Can the FDA Lower Drug Prices?

Specialty Pharmacy Times, September/October, Volume 8, Issue 6

The pharmaceutical industry is facing increased scrutiny from lawmakers about the appropriateness of high drug prices.

FOR SOME TIME, THE PHARMA space has been witnessing increased scrutiny around the appropriateness of high drug prices. The argument of the Pharmaceutical Research and Manufacturers of America that improved science and outcomes equals premium pricing versus the payers’ philosophy of cost containment has left many questions for the rest of the supply chain—especially specialty providers and patients.

Although these 2 philosophies can be justified in their own ways, this argument has been aggravated by companies, such as Turing Pharmaceuticals, that have unjustifiably used extremely high drug prices to take advantage of a short-term market opportunity. Not surprisingly, these developments prompted responses from both industry and policy makers.

The question on many minds today is, what can be done about high drug prices? To date, there has not been an effective response. Thus far, we have witnessed Allergan’s new industry-transforming social contract with its patients, which promised to increase prices on branded drugs by single digits.

There have also been several hearings on Capitol Hill debating drug importation and Medicare negotiation, multiple state bills that target research and development transparency from brand manufacturers, and a controversial new law in Maryland that allows the state attorney general to prosecute generic companies that raise prices to an unconscionable level. It remains to be seen whether any of these ideas will have a significant contribution in lowering drug prices to help increase patient access.

The most interesting development has come from a novel approach outlined by new FDA Commissioner Scott Gottlieb, MD. In June 2017, Dr. Gottlieb announced the first 2 steps of the agency’s new Drug Competition Action Plan, which is designed to lower drug pricing by increasing competition and fostering the entry of lower-priced alternative medicines.

The first step witnessed the FDA publishing a list of off-patent, off-exclusivity drugs without an approved generic. Part I of the list identifies products for which the FDA could immediately accept Abbreviated New Drug Applications (ANDAs) without prior discussion. Part II identifies drug products with legal, regulatory, or scientific issues that should be addressed prior to submission of an ANDA. The list shows active ingredients that lack generic competition.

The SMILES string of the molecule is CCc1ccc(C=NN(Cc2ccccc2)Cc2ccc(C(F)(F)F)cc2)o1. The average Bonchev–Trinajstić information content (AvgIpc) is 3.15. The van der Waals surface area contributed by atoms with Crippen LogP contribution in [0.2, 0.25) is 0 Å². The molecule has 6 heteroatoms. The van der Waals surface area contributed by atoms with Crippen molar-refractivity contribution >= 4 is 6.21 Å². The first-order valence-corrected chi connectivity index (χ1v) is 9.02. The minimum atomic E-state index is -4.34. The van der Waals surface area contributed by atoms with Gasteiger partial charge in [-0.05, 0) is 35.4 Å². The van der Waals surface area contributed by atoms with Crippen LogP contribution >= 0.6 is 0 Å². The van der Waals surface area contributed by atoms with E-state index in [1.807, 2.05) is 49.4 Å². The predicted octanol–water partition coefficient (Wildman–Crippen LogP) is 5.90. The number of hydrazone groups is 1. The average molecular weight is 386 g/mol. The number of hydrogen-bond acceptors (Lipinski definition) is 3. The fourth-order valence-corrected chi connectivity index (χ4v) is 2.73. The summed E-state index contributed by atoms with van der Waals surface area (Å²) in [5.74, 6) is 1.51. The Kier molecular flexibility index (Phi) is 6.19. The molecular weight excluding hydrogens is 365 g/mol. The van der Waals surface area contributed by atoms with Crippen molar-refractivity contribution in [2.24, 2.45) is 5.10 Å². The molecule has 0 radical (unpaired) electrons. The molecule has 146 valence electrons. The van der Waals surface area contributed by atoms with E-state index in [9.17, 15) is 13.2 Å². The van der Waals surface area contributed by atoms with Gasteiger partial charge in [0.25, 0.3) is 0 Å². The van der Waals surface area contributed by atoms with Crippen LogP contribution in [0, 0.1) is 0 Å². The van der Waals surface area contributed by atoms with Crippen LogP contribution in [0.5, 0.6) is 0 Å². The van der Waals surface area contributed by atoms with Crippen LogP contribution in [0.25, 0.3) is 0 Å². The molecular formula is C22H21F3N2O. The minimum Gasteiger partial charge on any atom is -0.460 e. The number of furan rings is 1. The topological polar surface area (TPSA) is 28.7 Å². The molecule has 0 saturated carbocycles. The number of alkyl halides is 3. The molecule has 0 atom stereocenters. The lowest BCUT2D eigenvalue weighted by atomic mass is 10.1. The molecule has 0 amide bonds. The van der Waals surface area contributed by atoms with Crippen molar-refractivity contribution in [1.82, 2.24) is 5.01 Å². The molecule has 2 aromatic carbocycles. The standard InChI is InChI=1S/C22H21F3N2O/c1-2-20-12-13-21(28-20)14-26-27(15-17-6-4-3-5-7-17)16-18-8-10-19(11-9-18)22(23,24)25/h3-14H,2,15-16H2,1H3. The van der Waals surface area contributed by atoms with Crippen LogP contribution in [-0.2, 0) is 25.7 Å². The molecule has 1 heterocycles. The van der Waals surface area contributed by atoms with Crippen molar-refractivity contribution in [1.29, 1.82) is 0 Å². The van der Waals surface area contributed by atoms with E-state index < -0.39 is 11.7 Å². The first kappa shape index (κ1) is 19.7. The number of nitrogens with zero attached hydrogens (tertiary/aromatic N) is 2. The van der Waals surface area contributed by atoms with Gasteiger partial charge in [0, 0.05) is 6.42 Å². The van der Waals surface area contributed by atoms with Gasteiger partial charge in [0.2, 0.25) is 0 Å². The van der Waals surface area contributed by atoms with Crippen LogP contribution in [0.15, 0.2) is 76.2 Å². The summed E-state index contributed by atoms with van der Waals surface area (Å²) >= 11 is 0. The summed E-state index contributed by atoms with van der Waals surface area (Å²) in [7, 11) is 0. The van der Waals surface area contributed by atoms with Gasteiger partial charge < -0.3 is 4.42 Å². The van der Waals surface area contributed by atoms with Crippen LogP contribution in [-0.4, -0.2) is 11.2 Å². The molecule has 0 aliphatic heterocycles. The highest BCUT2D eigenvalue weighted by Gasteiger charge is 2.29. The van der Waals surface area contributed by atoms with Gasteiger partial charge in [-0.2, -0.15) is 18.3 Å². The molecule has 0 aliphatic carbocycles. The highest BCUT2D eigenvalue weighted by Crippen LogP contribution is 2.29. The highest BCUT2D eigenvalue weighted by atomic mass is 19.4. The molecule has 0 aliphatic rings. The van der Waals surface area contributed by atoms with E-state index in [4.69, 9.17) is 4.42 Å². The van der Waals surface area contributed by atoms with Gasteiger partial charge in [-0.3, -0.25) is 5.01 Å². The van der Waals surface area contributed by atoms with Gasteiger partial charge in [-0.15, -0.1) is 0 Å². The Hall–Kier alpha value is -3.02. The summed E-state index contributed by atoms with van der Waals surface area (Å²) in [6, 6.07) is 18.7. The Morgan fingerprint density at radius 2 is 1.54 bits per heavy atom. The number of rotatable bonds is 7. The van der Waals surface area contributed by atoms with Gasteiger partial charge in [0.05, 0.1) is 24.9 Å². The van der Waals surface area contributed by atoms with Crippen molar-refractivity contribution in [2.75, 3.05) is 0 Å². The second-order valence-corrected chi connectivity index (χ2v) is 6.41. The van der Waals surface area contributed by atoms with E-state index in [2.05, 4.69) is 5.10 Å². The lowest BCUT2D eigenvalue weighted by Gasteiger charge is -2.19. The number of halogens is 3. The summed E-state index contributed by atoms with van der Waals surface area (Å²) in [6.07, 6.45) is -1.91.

The second step is outlined in the agency’s Center for Drug Evaluation and Research’s Manual of Policies and Procedures, which describes how the review of ANDAs and their amendments and supplements will be prioritized for review within the Office of Generic Drugs and the Office of Pharmaceutical Quality. This document is designed to expedite the review of generic drug applications until there are 3 approved generics for a given drug product.

“The agency is revising the policy based on data that indicate that consumers see significant price reductions when there are multiple FDA-approved generics available,” the FDA stated in a June 2017 press release.

These aforementioned policies dovetail into the FDA’s public notice, the Hatch-Waxman Amendments: Ensuring a Balance Between Innovation and Access. According to the FDA, “This public meeting is intended to provide the public an opportunity to submit comments concerning administration of the Hatch-Waxman Amendments to the Federal Food, Drug, and Cosmetic Act to help ensure the intended balance between encouraging innovation in drug development and accelerating the availability to the public of lower cost alternatives to innovator drugs is maintained.”

It will be interesting to see what policies culminate from this blockbuster meeting. Will the FDA’s approach be the silver bullet to an issue that has yet to be tamed? It may be too early to tell. Thus far, we have not seen a regulator take aggressive steps such as this to rein in prices. However, while the FDA’s intentions may be good, it still cannot regulate drug prices because of our free-market system.

Dr. Gottlieb’s deterrence policies may be a first step in creating a more consumer-friendly environment for patient access to these much-needed medications. For now, it will be good for specialty pharmacy to continue watching this situation to forecast how these market and government policies can help you better care for your patients.